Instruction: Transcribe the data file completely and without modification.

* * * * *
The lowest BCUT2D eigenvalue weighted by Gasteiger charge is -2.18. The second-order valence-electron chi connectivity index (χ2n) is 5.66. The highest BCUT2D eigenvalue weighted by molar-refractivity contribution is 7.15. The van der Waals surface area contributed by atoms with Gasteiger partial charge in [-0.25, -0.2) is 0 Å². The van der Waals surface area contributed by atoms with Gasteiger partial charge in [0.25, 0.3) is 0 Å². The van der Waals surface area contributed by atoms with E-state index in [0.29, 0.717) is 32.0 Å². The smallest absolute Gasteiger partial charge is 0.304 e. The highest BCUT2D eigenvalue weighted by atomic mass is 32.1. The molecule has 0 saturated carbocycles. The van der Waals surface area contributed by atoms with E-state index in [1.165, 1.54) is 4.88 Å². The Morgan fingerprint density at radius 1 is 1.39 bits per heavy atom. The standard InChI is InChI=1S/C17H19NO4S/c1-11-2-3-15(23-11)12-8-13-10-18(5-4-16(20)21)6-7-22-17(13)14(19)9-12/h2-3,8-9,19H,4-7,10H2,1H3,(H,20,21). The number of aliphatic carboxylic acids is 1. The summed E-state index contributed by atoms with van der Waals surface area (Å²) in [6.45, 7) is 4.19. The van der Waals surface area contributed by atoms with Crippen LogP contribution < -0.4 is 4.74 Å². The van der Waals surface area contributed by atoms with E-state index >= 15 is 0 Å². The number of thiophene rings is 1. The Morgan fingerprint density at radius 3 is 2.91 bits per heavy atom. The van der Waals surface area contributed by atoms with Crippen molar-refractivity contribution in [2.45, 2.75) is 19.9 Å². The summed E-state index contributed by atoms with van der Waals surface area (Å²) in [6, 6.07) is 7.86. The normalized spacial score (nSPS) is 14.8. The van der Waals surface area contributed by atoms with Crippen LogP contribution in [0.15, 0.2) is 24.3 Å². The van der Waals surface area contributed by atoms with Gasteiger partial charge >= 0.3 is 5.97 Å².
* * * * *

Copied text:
The lowest BCUT2D eigenvalue weighted by Gasteiger charge is -2.18. The second-order valence-electron chi connectivity index (χ2n) is 5.66. The highest BCUT2D eigenvalue weighted by molar-refractivity contribution is 7.15. The van der Waals surface area contributed by atoms with Gasteiger partial charge in [-0.25, -0.2) is 0 Å². The van der Waals surface area contributed by atoms with Gasteiger partial charge in [0.25, 0.3) is 0 Å². The van der Waals surface area contributed by atoms with E-state index in [0.29, 0.717) is 32.0 Å². The smallest absolute Gasteiger partial charge is 0.304 e. The highest BCUT2D eigenvalue weighted by atomic mass is 32.1. The molecule has 0 saturated carbocycles. The van der Waals surface area contributed by atoms with E-state index in [1.165, 1.54) is 4.88 Å². The Morgan fingerprint density at radius 1 is 1.39 bits per heavy atom. The standard InChI is InChI=1S/C17H19NO4S/c1-11-2-3-15(23-11)12-8-13-10-18(5-4-16(20)21)6-7-22-17(13)14(19)9-12/h2-3,8-9,19H,4-7,10H2,1H3,(H,20,21). The number of aliphatic carboxylic acids is 1. The summed E-state index contributed by atoms with van der Waals surface area (Å²) in [6.45, 7) is 4.19. The van der Waals surface area contributed by atoms with Crippen LogP contribution < -0.4 is 4.74 Å². The van der Waals surface area contributed by atoms with E-state index >= 15 is 0 Å². The number of thiophene rings is 1. The Morgan fingerprint density at radius 3 is 2.91 bits per heavy atom. The van der Waals surface area contributed by atoms with Crippen molar-refractivity contribution in [2.45, 2.75) is 19.9 Å². The summed E-state index contributed by atoms with van der Waals surface area (Å²) in [6, 6.07) is 7.86. The normalized spacial score (nSPS) is 14.8. The van der Waals surface area contributed by atoms with Crippen LogP contribution in [0.15, 0.2) is 24.3 Å². The van der Waals surface area contributed by atoms with Gasteiger partial charge >= 0.3 is 5.97 Å².